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Christian print shop prevails in court

Blaine Adamson (right) with Alliance Defending Freedom senior counsel Jim Campbell in Lexington, Ky. Alliance Defending Freedom

Christian print shop prevails in court

An LGBT group did not have a right to sue Blaine Adamson, owner of Hands On Originals print shop, for declining to print messages that violated his religious beliefs, the Kentucky Supreme Court unanimously ruled on Thursday. “Hands On was in good faith objecting to the message it was being asked to disseminate,” Justice David Buckingham wrote in the decision.

What was at stake in the case? The Gay and Lesbian Services Organization asked Adamson’s shop in Lexington, Ky., to make promotional T-shirts for a pride festival in 2012. When he declined, the group filed a complaint with the county’s Human Rights Commission. The commission said Adamson must set aside his faith and print the shirts. But all three levels of the state court system disagreed and ruled in Adamson’s favor.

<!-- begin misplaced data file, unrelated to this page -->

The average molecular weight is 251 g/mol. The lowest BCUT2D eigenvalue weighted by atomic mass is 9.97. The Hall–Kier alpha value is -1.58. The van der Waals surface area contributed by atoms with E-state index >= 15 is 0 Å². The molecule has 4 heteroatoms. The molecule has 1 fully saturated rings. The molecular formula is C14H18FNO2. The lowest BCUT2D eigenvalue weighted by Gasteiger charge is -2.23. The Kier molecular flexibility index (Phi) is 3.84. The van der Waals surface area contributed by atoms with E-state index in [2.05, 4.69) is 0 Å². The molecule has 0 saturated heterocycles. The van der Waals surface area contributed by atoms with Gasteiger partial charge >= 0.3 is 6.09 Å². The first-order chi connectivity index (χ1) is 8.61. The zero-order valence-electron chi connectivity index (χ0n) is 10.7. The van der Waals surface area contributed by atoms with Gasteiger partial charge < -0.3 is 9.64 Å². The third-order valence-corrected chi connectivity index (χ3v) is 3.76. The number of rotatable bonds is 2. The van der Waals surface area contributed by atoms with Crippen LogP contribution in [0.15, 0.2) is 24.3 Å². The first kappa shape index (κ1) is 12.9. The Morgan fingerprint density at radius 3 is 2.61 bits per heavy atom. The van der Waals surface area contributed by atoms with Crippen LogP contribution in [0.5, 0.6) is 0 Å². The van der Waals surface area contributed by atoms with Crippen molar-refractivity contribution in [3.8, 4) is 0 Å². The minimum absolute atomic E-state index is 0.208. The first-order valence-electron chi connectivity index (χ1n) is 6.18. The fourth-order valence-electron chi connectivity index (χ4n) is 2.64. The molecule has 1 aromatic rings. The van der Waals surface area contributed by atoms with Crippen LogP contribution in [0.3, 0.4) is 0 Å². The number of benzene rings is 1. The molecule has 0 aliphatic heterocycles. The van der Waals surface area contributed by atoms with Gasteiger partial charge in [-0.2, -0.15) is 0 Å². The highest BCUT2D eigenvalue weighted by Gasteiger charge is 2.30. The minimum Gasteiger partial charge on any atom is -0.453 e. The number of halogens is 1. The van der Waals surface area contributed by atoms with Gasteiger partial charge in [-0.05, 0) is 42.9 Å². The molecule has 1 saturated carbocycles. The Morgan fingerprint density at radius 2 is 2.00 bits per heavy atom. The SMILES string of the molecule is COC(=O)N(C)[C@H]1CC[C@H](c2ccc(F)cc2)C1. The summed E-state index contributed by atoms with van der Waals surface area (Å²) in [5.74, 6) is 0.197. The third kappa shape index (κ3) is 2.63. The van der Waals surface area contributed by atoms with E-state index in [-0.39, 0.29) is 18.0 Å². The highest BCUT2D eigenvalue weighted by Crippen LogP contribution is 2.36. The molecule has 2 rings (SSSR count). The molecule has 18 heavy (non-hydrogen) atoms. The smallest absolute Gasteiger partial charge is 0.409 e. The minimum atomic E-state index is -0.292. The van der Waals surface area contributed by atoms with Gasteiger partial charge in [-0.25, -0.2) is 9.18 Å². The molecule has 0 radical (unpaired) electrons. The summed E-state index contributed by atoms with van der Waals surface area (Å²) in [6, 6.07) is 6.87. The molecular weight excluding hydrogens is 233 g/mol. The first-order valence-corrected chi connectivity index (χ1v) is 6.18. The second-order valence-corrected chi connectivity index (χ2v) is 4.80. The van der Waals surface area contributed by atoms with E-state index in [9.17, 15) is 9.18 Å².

Dig deeper: Read Steve West’s report in Liberties on the oral arguments in the case.

Rachel Lynn Aldrich Rachel is an assistant editor for WORLD Digital. She is a Patrick Henry College and World Journalism Institute graduate. Rachel resides with her husband in Wheaton, Ill.


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